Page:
67

I tried using the below code but it works only for 2⨉2 matrix.

 \[
   M=
  \left[ {\begin{array}{cc}
   1 & 2 \\
   3 & 4 \\
  \end{array} } \right]
\]

Now the following doesn't work for me:

\[
  M=
  \left[ {\begin{array}{cc}
   1 & 2 & 3 & 4 & 5\\
   3 & 4 & 5 & 6 & 7\\
  \end{array} } \right]
\]
2

5 Answers 5

43

In the example you have, you need the opening line to be

\left[ {\begin{array}{ccccc}

rather than

\left[ {\begin{array}{cc}

When you start with just two cs, you're telling it the matrix only has two columns (and that you want them centered). Then it breaks when you give it data for 5 columns.

1
  • 5
    @strpeter that's no reason to downvote, it's a valid answer
    – osvein
    Oct 29, 2018 at 0:15
93

A better way to do it, as the TheHe meantioned, is with the amsmath package:

\documentclass{article}
\usepackage{amsmath}
\begin{document}

\[
M=
  \begin{bmatrix}
    1 & 2 & 3 & 4 & 5 \\
    3 & 4 & 5 & 6 & 7
  \end{bmatrix}
\]

\end{document}

The bmatrix environment will give you [] braces. () braces are also very common. They are created with the pmatrix environment. To include a matrix inline, you can write:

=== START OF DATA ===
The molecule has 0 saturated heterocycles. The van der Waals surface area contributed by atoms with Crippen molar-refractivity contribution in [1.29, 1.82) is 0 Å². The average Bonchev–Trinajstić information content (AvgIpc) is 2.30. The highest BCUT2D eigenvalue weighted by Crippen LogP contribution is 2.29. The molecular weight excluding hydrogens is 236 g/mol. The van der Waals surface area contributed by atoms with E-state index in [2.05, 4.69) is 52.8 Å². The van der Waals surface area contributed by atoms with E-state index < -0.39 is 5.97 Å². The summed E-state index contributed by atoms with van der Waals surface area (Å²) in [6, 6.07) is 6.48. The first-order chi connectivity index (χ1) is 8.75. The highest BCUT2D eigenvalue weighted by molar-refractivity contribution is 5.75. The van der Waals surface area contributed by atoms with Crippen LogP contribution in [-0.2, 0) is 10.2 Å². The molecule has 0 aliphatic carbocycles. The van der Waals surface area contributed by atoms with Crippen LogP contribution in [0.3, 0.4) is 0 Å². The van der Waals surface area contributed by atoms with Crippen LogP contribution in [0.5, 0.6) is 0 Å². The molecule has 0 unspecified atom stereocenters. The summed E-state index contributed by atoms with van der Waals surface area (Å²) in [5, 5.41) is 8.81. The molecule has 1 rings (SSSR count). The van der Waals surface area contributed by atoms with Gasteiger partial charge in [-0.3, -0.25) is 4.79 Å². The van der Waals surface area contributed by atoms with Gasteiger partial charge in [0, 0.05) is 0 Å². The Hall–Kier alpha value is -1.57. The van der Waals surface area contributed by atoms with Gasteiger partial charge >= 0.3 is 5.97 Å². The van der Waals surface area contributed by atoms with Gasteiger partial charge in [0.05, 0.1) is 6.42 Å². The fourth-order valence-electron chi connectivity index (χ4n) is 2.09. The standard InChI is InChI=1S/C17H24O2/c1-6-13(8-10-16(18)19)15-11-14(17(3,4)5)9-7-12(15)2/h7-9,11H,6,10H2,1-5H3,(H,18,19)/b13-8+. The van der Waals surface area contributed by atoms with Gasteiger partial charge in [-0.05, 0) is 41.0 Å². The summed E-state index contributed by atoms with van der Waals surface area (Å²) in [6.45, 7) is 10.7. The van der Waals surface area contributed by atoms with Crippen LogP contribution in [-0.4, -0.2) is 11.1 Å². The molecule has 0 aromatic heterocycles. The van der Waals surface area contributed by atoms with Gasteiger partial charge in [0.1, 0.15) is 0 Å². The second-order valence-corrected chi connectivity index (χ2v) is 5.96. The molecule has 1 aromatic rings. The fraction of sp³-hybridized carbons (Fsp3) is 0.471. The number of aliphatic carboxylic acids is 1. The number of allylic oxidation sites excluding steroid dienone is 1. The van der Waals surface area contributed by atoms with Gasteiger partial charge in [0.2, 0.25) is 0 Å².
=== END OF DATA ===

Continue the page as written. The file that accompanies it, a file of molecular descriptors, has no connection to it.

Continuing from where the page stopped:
$M = \left\[ \begin{smallmatrix} 1 & 2 \\ 3 & 4 \end{smallmatrix} \right\]$
4
  • 1
    In mathtools we also have bsmallmatrix environment.
    – percusse
    Sep 16, 2014 at 14:01
  • I don't like it, it only has one line! !matrix Feb 22, 2015 at 13:22
  • He wrote '\' instead of '\\'. I'll edit that.
    – Astrinus
    Apr 17, 2015 at 10:15
  • 1
    @Astrinus: Thank you. Actually this was not my mistake: meta.tex.stackexchange.com/questions/5978/…. I hope this is fixed.
    – bodo
    Apr 17, 2015 at 11:26
14

if you use the amsmath package, you can chose out of a lot of matrices like pmatrix or bmatrix.

Check out this list at Wikibooks.

1
  • Thanks you so much
    – Denis
    Jan 17, 2020 at 10:10
11

Using the pmatrix (p for parentheses) or bmatrix (b for brackets) environments as suggested above, also yields much better spacing than does array with \left( and \right) (for parentheses) or \left[ and \right] (for brackets). With array, the space between the parenthesis or bracket and the numbers is too large. You can see it for yourself comparing the results of this code:

\begin{equation}
R^2 = 
\left({\begin{array}{cc} c & s \end{array}}\right)
\left(\begin{array}{cc} 1 & 0\\ 0 & 1 \end{array}\right)
\left(\begin{array}{c} c \\ s \end{array}\right) 
= c^2 + s^2
\end{equation}

\begin{equation}
R^2 = 
\begin{pmatrix} c & s \end{pmatrix} 
\begin{pmatrix} 1 & 0\\ 0 & 1 \end{pmatrix}
\begin{pmatrix} c \\ s \end{pmatrix} 
= c^2 + s^2
\end{equation}

That outputs the following:

enter image description here

0

It will not work because you have declared 2 columns (cc). Number of columns in your case should be 4, i.e., cccc. Then it will work.

1
  • 4
    Please. add MWE, that OP will be able simple test your (correct) solution.
    – Zarko
    Apr 3, 2020 at 11:17

You must log in to answer this question.

Not the answer you're looking for? Browse other questions tagged .